The National Party on Sunday agreed to a plan to cut Australia’s greenhouse gas emissions to net-zero by 2050, clearing the way for Prime Minister Scott Morrison to announce the target ahead of next week’s Glasgow climate summit.
The exact terms upon which the Nationals will give their backing are not yet known. But for Nationals MPs to have withheld support for the target for several weeks, with all the political damage that entails, makes little sense.
The Morrison government, partly through its own doing, has almost no control over Australia’s emissions trajectory. The real decisions on that are being made elsewhere – by state governments and civil society, or outside the country altogether.
Morrison’s last-minute reach for a 2050 net-zero target is almost entirely symbolic, as is the Nationals’ resistance to it.
Morrison was expected to attend the Glasgow summit with a 2030 emissions-reduction target far more ambitious than Australia has promised so far. But he ditched that plan after it became clear the Nationals would not support it.
Australia’s current 2030 emissions pledge – 26-28% cut based on 2005 levels – is insufficient. Emissions reduction of 35-40% in that timeframe is both feasible and necessary if Australia hopes to reach net-zero by 2050.
But if Australia reduces emissions in line with a net-zero target, it will not be the result of the Morrison government’s policies.
Instead, it will be down to state government initiatives and the world-beating enthusiasm of Australian households for rooftop solar. This enthusiasm is in part due to an incentive scheme from the Rudd-Gillard Labor era.
Australia’s biggest contribution to global warming comes in the form of coal and gas exports. But under the Paris Agreement, those emissions count towards the emissions total of the importing countries where the fuel is burned. The future of these exports depends primarily on decisions made by importing countries to implement their own Paris commitments
Most of our major coal and gas export markets have already committed to net-zero by 2050 (or, in China’s case, 2060). But exports of these fuels are likely to decline well before that date.
Electricity produced by new coal projects is more expensive than that produced by solar and wind anywhere in the world. As a result, around 76% of coal-fired power plant projects announced since 2015 have been cancelled.
Further cancellations and accelerated closure of existing plants will happen regardless of any decisions made in Australia.
Wishful, technocratic thinking
Even on domestic emissions, the Morrison government has little influence thanks to a variety of self-imposed limitations.
The great asset of the Commonwealth is its power to tax. However, the current government has effectively surrendered this option under the slogan “technology not taxes”. With the possible exception of tax cuts for electric vehicles, Labor has taken the same position.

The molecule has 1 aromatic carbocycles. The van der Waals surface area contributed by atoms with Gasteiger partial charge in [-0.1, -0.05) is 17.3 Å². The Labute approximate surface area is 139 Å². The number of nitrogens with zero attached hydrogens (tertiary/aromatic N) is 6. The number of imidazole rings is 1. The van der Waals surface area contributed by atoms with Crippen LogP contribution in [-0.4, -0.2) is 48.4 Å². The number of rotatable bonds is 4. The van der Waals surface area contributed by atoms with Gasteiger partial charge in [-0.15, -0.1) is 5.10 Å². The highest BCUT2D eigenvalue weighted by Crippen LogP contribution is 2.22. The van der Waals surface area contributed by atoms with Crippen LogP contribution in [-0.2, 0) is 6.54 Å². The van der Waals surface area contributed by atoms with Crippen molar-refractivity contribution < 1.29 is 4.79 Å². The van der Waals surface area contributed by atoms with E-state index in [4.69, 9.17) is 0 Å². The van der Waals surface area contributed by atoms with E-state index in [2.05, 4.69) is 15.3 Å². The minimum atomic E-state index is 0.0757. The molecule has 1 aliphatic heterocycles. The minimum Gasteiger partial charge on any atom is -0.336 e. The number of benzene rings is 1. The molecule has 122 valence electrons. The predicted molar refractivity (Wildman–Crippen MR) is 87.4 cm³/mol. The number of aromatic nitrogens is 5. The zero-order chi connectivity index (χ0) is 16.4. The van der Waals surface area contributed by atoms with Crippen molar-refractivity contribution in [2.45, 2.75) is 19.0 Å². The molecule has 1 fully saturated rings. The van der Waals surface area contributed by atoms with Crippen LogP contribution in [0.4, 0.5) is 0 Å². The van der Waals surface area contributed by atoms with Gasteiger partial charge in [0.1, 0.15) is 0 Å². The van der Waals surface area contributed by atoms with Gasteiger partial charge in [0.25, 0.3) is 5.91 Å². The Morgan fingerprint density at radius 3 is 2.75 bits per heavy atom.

Technological progress is indeed crucial. If it weren’t for the massive reduction in costs of wind and solar power, we would almost certainly be headed for climate catastrophe. But the Morrison government has little influence over global technological progress.
In practice, “technology not taxes” appears to be wishful thinking about options like carbon capture and sequestration (CCS) and (for some) nuclear power. Proponents of these technologies presumably believe they will make the emissions problem go away without crossing any ideological red lines.
But it’s been evident for at least a decade that neither of these technologies is likely to be a feasible option for Australia. Should there be a surprising new development that puts them back in the technology race, it will almost certainly come from overseas.
There are some technological options. The government could adopt vehicle emissions standards, and set them at levels that would accelerate the shift to electric vehicles. This proposal has been supported by the Climate Change Authority, Infrastructure Australia and even the Federal Chamber of Automotive Industries.
But having claimed in 2019 that such a policy would “end the weekend”, Morrison is in no hurry to change course. As with coal and gas, it’s likely the transition will be driven by external forces.
Most major vehicle manufacturers have committed to end the production of internal combustion engine vehicles by 2035. It’s likely that many popular models will cease being updated – or stop production altogether – before then.
The Morrison government has ceased to be a major player in determining Australia’s future greenhouse gas emissions, and the speed with which they will fall.
But the National Party is right to demand, as it reportedly has, that the government implement transition policies for regional industries such as mining and agriculture. There will be plenty of demand for a wide range of minerals in a net-zero economy, though not for coal or gas. The transition away from these fuels is a major shift, but entirely feasible.
As for agriculture, it was always likely emissions reductions would be achieved primarily by subsidising farmers to reduce land clearing and methane emissions rather than through taxes or mandates.
But Australia’s agricultural sector would be a major loser under rapid global warming. If the National Party really cared about its electoral base, it would have been leading the charge for a net-zero emissions policy, not holding it back.